How do you find the next Steve Jobs? You make it easy for that person to find you, according to Nolan Bushnell, author of the new book Finding the Next Steve Jobs. Bushnell should know — Steve Jobs came to work for him at Atari in 1974.
There isn't really a "Steve Jobs-type." Creativity, by its nature, is rare, and a company of disruptive people would be chaos. "The reality is you only need a few," Bushnell says in the attached video. "The true outliers... you don't want more than half a dozen." Once you find one of the rare few there's always a place to put them.
The gift of these standouts is that they aren't satisfied with the way things are. Intolerance toward the status quo is what forces them to change the world. Bushnell says, "Too many people want to get risks out of the system. That's the wrong way to go. You want to do things that are risky because that's where you get the innovation."
Bushnell says the public company getting it right today is Google (GOOG). Not content to stick with their search engine advertising cash cow, Google is looking for its next act in unlikely places. There's nothing intuitive about Google developing glasses that are connected to the Internet, operating systems for mobile phones or self-driving cars, yet the company is trying them all. The fact that many such initiatives will fail isn't just OK, it's actually the whole point.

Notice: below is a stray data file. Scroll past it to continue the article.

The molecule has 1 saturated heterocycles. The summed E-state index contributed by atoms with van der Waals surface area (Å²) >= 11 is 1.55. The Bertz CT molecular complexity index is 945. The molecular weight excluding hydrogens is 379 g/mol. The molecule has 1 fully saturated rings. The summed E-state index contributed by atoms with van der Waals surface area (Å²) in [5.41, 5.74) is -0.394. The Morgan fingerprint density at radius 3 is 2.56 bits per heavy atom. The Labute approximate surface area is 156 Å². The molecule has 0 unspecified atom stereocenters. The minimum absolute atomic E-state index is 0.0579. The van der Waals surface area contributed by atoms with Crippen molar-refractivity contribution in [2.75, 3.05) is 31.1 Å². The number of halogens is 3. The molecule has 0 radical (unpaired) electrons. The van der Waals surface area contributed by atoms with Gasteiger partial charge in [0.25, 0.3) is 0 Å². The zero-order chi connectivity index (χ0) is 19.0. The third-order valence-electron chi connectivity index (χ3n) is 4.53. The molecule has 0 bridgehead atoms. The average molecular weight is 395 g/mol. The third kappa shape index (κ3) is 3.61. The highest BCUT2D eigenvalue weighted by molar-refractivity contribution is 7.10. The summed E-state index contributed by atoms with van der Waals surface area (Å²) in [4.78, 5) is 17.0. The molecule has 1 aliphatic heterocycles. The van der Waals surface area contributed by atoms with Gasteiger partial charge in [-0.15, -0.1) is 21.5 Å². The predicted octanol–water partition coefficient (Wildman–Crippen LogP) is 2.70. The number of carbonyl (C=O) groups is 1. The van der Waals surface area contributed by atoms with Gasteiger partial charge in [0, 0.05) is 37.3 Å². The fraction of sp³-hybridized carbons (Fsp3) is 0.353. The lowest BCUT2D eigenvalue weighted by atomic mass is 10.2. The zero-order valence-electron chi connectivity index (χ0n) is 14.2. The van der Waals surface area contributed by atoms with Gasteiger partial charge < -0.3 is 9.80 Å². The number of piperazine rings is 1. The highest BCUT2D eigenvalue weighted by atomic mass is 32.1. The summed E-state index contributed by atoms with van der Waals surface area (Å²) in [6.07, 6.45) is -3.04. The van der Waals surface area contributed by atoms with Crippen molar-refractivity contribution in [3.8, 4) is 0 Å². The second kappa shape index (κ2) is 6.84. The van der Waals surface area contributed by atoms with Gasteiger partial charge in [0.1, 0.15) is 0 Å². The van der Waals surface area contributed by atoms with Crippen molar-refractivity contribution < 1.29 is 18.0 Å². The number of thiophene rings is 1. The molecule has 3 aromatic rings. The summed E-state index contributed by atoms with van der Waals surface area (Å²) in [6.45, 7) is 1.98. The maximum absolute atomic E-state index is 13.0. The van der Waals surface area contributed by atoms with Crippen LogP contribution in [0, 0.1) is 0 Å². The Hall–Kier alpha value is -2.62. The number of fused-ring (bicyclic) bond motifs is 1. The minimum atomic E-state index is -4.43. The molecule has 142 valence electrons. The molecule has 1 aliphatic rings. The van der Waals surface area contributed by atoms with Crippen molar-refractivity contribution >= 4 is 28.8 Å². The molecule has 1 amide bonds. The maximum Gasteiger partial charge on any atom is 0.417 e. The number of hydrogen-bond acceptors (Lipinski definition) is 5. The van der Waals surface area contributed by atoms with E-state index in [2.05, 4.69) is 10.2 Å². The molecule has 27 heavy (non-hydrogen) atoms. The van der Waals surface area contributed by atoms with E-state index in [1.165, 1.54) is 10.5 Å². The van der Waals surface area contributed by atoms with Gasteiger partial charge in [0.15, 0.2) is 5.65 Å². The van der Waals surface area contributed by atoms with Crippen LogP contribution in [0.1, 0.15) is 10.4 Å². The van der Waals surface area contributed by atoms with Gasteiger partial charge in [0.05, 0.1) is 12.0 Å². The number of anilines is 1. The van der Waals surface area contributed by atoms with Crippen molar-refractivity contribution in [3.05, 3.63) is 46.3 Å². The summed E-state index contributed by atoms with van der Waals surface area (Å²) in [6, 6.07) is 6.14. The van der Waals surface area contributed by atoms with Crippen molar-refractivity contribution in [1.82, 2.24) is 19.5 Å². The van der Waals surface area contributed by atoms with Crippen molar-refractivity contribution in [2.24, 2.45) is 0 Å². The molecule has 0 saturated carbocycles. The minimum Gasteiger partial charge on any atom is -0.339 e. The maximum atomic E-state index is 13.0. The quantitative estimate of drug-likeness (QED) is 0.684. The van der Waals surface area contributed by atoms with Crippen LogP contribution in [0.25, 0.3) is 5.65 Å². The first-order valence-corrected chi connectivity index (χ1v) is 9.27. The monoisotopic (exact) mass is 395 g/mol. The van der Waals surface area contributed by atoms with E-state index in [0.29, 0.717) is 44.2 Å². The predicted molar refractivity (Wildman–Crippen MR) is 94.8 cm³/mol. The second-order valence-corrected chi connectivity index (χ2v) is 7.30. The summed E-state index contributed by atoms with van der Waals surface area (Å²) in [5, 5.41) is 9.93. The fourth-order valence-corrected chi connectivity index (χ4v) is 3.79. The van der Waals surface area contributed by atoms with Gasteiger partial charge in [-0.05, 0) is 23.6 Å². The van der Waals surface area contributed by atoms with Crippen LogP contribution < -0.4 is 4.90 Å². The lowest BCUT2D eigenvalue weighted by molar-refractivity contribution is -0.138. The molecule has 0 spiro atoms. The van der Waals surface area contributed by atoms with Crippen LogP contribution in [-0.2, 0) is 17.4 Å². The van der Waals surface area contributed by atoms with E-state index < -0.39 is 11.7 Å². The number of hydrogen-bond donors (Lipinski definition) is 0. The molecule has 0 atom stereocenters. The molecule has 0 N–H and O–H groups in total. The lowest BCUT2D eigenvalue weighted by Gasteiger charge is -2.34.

"You want to let them do their thing," Bushnell says with just a hint of Old School verbiage. "If you treat them like adults, wonderful things happen."
In terms of getting these folks on board in the first place, Bushnell goes off the beaten path. He's not concerned with college pedigrees or canned interview answers. "I have a whole section in the book about finding passionate people. Enthusiasts. That was Jobs: one speed, full-on," he says. "You can train for all the rest of it."